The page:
Scale creep on 15mm (should that be size creep? I await to be corrected) has now become so entrenched that we now have the new size (scale) of 18mm being universally accepted as a common point of reference. Lancashire Games for example have been tradional 15mm producers and they are now producing lines described as 18mm.!

    What really interests me, and is a positive thing in my book, is when 15mm and 18mm are acknowledged as two scales that exist alongside each other, as opposed to being viewed as one thing that crept into another. Eureka and Black Hat are two companies that come to mind as having both a 15mm section and an 18mm one in their respective webstores.

    I’m sure scale creep had something to do with it originally, but nowadays, it seems to me that it’s reasonable for anyone looking to manufacture new miniatures in this general scale range to ask themselves: “Am I going to make my figures 15mm or 18mm?” They’re both legitimate, and they’re both viable options independent of each other.

     

    the hobby continues to stride forward and meet all needs

    While the above quote is part of my own attitude as well, I can anticipate the counterargument that manufacturers are not just making these ranges to meet people’s existing needs, but to effectively generate new needs in the hobby scene that ultimately translate back into profitable business expansions for the manufacturers. Certainly, seeing 35mm figures has made me feel inspired to acquire, paint and game with them, when I didn’t have that inspiration before 35mm had established itself as an option on the market.

    However, I don’t really view this relationship between manufacturers and customers to be wrong in any way, as long as all we’re doing as hobbyists is whatever we feel inspired to do, and it satisfies us. And while concerns over the fragmentation of standards between manufacturers is understandable, I still feel it’s a net profit for the hobby when I take into account that manufacturers might never have diverted their efforts into the better-established scales instead of refraining from investing themselves altogether, had 35mm for some reason been “forbidden” to them.

    I’m sure that were I a fine scale military modelling hobbyist (the complex-plastic-kit-building, airbrush-and-decals-using, non-wargaming kind), and been one when 1/48 tanks first started appearing on the market (Wikipedia tells me this was around 2003, and I’ve heard elsewhere that this was a bit of a milestone for that hobby scene), I’d have happily gotten in on that action despite probably being deeply invested already in modelling tanks in other, more established scales. I enjoy the combination of trying new things for myself and experiencing a sense of motion (dare I say forward-motion, or is that too provocative to the old guard?) in my chosen hobby scene.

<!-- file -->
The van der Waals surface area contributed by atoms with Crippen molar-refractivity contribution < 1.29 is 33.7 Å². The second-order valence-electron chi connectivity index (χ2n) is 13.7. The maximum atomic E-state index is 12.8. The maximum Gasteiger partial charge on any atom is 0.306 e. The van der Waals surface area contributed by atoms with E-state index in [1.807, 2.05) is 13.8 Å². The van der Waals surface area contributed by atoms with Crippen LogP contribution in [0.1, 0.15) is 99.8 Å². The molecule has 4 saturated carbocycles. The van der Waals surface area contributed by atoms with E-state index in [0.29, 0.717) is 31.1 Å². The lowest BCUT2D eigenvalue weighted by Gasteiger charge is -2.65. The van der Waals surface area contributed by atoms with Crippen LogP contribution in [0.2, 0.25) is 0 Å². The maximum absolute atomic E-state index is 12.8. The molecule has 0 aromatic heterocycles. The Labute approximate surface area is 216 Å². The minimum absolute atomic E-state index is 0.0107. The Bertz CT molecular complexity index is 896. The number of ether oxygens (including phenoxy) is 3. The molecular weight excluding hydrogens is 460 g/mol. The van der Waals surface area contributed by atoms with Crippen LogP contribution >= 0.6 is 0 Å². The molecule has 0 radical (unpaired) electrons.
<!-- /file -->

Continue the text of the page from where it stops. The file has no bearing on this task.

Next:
if they are designed to fit within the enclosed system then it would not bother me.

    The words “enclosed system” resonate with me. A lot of my miniatures gaming projects are enclosed systems, with the exception of terrain where I strive for multi-use practicality.

    Another thing about “enclosed system” games is that they are usually very conducive for having projects based on these systems be manageably small in scope. I see 35mm, due to its pros (conduciveness for characterful figures and plenty of detail) and cons (fairly limited selection of ranges/miniatures, every figure being a more significant investment of money and effort than a 28mm figure) as being mainly an “adventure skirmish”-scope scale, the sort that may have as few as a half-dozen figures on the table overall. You know, gladiators in an arena, Batman fighting a handful of assassins in an abandoned tunnel system, that sort of thing. At most, it’s at the scope of Star Wars Legion and Dust Tactics, which is admittedly grander but still not terribly grand compared to the projects many people get up to in 28mm and 30-32mm.